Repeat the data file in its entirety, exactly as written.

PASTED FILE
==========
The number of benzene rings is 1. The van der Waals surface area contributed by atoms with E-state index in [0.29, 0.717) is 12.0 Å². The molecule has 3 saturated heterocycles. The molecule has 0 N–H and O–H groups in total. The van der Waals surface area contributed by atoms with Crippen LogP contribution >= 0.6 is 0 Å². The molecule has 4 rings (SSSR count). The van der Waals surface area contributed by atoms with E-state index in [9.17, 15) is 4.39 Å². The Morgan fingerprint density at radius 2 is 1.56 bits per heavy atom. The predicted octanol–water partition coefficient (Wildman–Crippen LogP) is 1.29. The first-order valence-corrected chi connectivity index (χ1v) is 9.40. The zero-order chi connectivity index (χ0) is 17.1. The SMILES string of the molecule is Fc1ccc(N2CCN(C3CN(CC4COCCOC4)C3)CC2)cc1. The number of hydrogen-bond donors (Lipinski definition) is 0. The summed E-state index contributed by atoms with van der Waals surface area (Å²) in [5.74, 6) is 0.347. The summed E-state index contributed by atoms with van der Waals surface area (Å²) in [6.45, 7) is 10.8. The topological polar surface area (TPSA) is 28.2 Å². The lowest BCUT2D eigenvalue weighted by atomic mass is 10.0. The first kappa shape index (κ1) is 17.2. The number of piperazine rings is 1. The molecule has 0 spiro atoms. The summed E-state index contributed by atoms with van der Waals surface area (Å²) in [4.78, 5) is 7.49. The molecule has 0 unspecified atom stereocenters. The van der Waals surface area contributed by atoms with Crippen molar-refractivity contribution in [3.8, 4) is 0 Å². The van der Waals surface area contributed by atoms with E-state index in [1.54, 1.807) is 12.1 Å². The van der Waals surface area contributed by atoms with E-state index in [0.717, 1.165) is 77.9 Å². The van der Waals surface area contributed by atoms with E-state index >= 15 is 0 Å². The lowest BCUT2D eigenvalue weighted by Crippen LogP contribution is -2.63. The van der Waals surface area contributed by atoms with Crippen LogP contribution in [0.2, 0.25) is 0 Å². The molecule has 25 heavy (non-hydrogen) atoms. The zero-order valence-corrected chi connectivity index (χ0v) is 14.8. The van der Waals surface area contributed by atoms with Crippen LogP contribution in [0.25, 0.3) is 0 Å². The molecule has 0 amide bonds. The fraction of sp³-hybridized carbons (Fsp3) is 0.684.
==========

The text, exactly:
The number of benzene rings is 1. The van der Waals surface area contributed by atoms with E-state index in [0.29, 0.717) is 12.0 Å². The molecule has 3 saturated heterocycles. The molecule has 0 N–H and O–H groups in total. The van der Waals surface area contributed by atoms with Crippen LogP contribution >= 0.6 is 0 Å². The molecule has 4 rings (SSSR count). The van der Waals surface area contributed by atoms with E-state index in [9.17, 15) is 4.39 Å². The Morgan fingerprint density at radius 2 is 1.56 bits per heavy atom. The predicted octanol–water partition coefficient (Wildman–Crippen LogP) is 1.29. The first-order valence-corrected chi connectivity index (χ1v) is 9.40. The zero-order chi connectivity index (χ0) is 17.1. The SMILES string of the molecule is Fc1ccc(N2CCN(C3CN(CC4COCCOC4)C3)CC2)cc1. The number of hydrogen-bond donors (Lipinski definition) is 0. The summed E-state index contributed by atoms with van der Waals surface area (Å²) in [5.74, 6) is 0.347. The summed E-state index contributed by atoms with van der Waals surface area (Å²) in [6.45, 7) is 10.8. The topological polar surface area (TPSA) is 28.2 Å². The lowest BCUT2D eigenvalue weighted by atomic mass is 10.0. The first kappa shape index (κ1) is 17.2. The number of piperazine rings is 1. The molecule has 0 spiro atoms. The summed E-state index contributed by atoms with van der Waals surface area (Å²) in [4.78, 5) is 7.49. The molecule has 0 unspecified atom stereocenters. The van der Waals surface area contributed by atoms with Crippen molar-refractivity contribution in [3.8, 4) is 0 Å². The van der Waals surface area contributed by atoms with E-state index in [1.54, 1.807) is 12.1 Å². The van der Waals surface area contributed by atoms with E-state index in [0.717, 1.165) is 77.9 Å². The van der Waals surface area contributed by atoms with E-state index >= 15 is 0 Å². The lowest BCUT2D eigenvalue weighted by Crippen LogP contribution is -2.63. The van der Waals surface area contributed by atoms with Crippen LogP contribution in [0.2, 0.25) is 0 Å². The molecule has 25 heavy (non-hydrogen) atoms. The zero-order valence-corrected chi connectivity index (χ0v) is 14.8. The van der Waals surface area contributed by atoms with Crippen LogP contribution in [0.25, 0.3) is 0 Å². The molecule has 0 amide bonds. The fraction of sp³-hybridized carbons (Fsp3) is 0.684.